At second glance, the neighboring rights (related rights) granted by the Copyright Acts of the EU member states (like e.g., the German Copyright Act) come into consideration. Even without genuine copyright protection of the content, with the help of neighboring rights, publishers and producers can still obtain an exclusive right to the AI-generated content.

For example, the German neighboring right for film producers or for music producers could be considered. Next to them, the role of AI-generated products especially within the framework of the German new press publishers’ neighboring right (relying on Art. 15 EU DSM Directive 2019/790) is still unclear. The crux of the matter is that the term of protection of these neighboring rights is typically much shorter than genuine copyright protection.

It should always be clear what content has been AI-generated

It should also be important for publishers and producers to include contractual transparency obligations for creators in their license agreements. They need to know whether and to what extent AI was used to generate the creative content. This is the only way they can assess whether individual parts or even the entire content used by them does not enjoy copyright protection.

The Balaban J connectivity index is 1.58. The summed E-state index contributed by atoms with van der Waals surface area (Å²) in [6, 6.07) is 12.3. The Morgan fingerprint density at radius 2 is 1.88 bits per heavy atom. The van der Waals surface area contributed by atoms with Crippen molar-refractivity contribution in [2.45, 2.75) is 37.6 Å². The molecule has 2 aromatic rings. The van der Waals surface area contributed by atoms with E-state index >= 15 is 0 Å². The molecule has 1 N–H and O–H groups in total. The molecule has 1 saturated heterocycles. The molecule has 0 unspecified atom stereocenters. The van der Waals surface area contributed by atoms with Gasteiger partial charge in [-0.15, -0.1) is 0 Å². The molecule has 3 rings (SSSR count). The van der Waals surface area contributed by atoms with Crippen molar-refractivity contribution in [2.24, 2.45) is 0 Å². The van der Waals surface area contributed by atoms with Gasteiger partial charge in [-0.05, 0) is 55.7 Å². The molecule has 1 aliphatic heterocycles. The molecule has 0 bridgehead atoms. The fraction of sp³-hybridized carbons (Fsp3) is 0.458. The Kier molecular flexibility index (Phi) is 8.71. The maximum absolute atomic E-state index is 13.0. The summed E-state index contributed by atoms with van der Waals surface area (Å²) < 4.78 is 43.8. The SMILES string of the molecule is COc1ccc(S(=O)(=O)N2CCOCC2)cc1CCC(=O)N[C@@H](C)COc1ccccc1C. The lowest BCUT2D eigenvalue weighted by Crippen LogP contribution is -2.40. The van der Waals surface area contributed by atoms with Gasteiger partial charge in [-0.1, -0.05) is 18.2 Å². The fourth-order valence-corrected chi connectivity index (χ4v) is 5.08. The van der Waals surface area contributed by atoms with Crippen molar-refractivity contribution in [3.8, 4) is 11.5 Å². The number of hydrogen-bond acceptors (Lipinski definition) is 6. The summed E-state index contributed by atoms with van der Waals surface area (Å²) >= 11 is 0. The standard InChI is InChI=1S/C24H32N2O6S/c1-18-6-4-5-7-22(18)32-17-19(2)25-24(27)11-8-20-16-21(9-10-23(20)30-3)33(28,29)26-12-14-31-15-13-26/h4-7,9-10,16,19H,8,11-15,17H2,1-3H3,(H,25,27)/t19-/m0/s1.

Furthermore, for the publishers and producer transparency also seems to make sense in order to identify liability risks. For example, a film producer who invests large sums in the production of a film should know whether the screenwriter used AI to write the script. This is because, within certain limits, AI produces unpredictable output, which may include copyright infringements of third party works. Only when the use of AI is made transparent, publishers and producers can consider whether they need to take actions to mitigate liability risks. Also, transparency is important in order to evaluate whether transparency obligations pursuant Art. 19 EU DSM Directive 2019/790 (and the respective implementation into the national EU copyright laws) must be complied with.

Use of copyright protected works for training AI

The second AI-induced facet of copyright issues that publishers and producers must deal with is the training of AI systems with copyright protected content.

The artificial neural networks on which most AI-applications are based nowadays, must be fed with a large amount of training data before they are ready for use. The necessary data sets also include copyrighted works that have been downloaded, especially from freely available internet sources, with the help of so-called web crawlers – without the explicit consent of the rightsholders concerned 

Whether rightsholders and especially publishers and producers must tolerate the use of their works by third parties for AI training depends largely on the applicability of the new copyright limitation provision for text and data mining (Art. 4 EU DSM Directive 2019/790 and its national implementation, e.g. Section 44b German Copyright Act). Even if it has not yet been conclusively clarified whether AI training falls under this provision, there is a lot to be said for it.